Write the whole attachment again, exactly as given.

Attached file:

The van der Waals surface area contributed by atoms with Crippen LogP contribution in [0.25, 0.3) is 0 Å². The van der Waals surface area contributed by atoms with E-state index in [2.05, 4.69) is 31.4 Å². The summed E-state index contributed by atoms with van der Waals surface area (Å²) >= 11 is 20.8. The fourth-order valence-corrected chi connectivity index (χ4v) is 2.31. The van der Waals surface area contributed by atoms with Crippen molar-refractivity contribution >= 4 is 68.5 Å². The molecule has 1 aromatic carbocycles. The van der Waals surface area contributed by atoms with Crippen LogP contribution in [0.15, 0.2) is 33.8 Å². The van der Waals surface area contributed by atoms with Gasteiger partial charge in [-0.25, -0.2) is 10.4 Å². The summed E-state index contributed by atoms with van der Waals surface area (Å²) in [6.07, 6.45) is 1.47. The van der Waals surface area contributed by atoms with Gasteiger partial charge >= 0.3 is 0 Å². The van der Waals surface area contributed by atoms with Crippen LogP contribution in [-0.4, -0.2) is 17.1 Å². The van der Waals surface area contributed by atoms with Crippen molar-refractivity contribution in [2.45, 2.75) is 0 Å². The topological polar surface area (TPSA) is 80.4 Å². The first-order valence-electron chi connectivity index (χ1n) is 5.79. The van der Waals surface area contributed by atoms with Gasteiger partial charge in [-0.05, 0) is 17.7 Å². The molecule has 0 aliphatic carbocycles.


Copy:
The van der Waals surface area contributed by atoms with Crippen LogP contribution in [0.25, 0.3) is 0 Å². The van der Waals surface area contributed by atoms with E-state index in [2.05, 4.69) is 31.4 Å². The summed E-state index contributed by atoms with van der Waals surface area (Å²) >= 11 is 20.8. The fourth-order valence-corrected chi connectivity index (χ4v) is 2.31. The van der Waals surface area contributed by atoms with Crippen molar-refractivity contribution >= 4 is 68.5 Å². The molecule has 1 aromatic carbocycles. The van der Waals surface area contributed by atoms with Crippen LogP contribution in [0.15, 0.2) is 33.8 Å². The van der Waals surface area contributed by atoms with Gasteiger partial charge in [-0.25, -0.2) is 10.4 Å². The summed E-state index contributed by atoms with van der Waals surface area (Å²) in [6.07, 6.45) is 1.47. The van der Waals surface area contributed by atoms with Gasteiger partial charge >= 0.3 is 0 Å². The van der Waals surface area contributed by atoms with Crippen LogP contribution in [-0.4, -0.2) is 17.1 Å². The van der Waals surface area contributed by atoms with Crippen molar-refractivity contribution in [2.45, 2.75) is 0 Å². The topological polar surface area (TPSA) is 80.4 Å². The first-order valence-electron chi connectivity index (χ1n) is 5.79. The van der Waals surface area contributed by atoms with Gasteiger partial charge in [-0.05, 0) is 17.7 Å². The molecule has 0 aliphatic carbocycles.